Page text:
Wikipedia led me to a couple interesting articles about succeeding. The first article suggests that if those resolvers were relying on willpower, that might be why they failed. Apparently, willpower is elusive for most of us when we have too much on our minds. The article is worth a quick read. The author suggests that becoming aware of one’s weaknesses is a good starting point. Only then can you avoid pitfalls. The article mentions a several studies that suggest that limiting distractions and increasing focus might help one to resist temptation. That will be useful if you are cutting back on sweets or cigarettes.
The second article, cites a survey of more than 3,000 people, which found an overall success rate of just 12%. They looked at factors that helped some to succeed. To quote the article, “Men were significantly more likely to succeed when asked to engage in either goal setting … or focusing on the rewards associated with achieving their goal,” and “Women were more successful when they told their friends and family about their resolution, or were encouraged to be especially resilient and not to give up because they had reverted to the old habits….”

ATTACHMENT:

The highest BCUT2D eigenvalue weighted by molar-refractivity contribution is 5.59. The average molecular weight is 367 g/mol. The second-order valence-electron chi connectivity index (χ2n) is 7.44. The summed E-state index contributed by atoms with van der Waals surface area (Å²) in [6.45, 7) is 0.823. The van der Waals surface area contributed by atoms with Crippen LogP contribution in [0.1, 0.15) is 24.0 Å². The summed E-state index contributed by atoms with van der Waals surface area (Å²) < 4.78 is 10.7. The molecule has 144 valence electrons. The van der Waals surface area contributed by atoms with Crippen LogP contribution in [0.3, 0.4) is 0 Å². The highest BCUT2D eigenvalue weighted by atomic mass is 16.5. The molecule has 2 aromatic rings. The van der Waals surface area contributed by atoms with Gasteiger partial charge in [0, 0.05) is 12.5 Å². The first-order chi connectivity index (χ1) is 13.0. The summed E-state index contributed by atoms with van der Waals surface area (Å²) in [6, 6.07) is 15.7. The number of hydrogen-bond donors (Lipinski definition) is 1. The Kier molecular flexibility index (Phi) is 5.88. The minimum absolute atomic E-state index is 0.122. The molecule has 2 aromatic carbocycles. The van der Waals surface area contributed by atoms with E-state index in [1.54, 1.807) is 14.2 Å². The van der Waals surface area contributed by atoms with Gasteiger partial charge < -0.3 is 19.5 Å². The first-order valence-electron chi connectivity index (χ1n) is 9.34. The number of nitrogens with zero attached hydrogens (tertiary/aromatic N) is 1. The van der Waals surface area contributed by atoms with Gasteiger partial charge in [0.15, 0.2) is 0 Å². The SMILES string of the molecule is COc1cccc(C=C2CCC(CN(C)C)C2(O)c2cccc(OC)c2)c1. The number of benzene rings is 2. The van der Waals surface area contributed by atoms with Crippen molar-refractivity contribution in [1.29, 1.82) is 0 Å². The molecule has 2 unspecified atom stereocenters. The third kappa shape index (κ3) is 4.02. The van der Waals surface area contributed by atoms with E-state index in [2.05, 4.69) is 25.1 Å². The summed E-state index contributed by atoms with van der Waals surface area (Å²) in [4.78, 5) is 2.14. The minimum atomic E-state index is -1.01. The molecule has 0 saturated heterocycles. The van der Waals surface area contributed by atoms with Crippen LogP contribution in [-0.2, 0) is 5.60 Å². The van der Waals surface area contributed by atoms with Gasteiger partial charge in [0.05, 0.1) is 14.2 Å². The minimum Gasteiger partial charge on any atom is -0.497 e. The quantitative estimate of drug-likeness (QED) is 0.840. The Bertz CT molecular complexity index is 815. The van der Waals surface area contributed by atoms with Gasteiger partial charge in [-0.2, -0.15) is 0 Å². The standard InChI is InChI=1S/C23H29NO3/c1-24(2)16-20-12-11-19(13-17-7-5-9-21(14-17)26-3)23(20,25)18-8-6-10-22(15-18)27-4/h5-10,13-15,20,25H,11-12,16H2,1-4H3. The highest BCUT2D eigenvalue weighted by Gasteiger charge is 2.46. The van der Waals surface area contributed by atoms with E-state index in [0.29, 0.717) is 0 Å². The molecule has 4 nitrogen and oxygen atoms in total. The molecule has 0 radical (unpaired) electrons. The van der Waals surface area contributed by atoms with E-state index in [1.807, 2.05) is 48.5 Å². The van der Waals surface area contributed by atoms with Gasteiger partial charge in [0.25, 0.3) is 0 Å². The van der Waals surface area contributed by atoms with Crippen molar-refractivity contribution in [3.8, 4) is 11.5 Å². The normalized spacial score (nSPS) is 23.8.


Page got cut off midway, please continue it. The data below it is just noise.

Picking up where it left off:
If you follow this advice you will increase your chance of success by several times:
- Make a resolution, ideally just one
- Examine yourself to anticipate weaknesses, difficulties
- Set specific, incremental goals
- Don’t focus on failures; rather, focus on the benefits of success
- Keep a diary or record of your progress
- Reward yourself for meeting goals
- Involve others for support or make your resolution public
- Minimize distractions
I’m trying to do most of those things to achieve my resolution. Writing this post will make my resolution public, involving my readers and those who know me. I might get support and encouragement, or I might subject myself to a dent in my ego if I’m failing. Either way, blogging about my progress will remind me of my resolution and motivate me to succeed. I’m also setting some specific goals.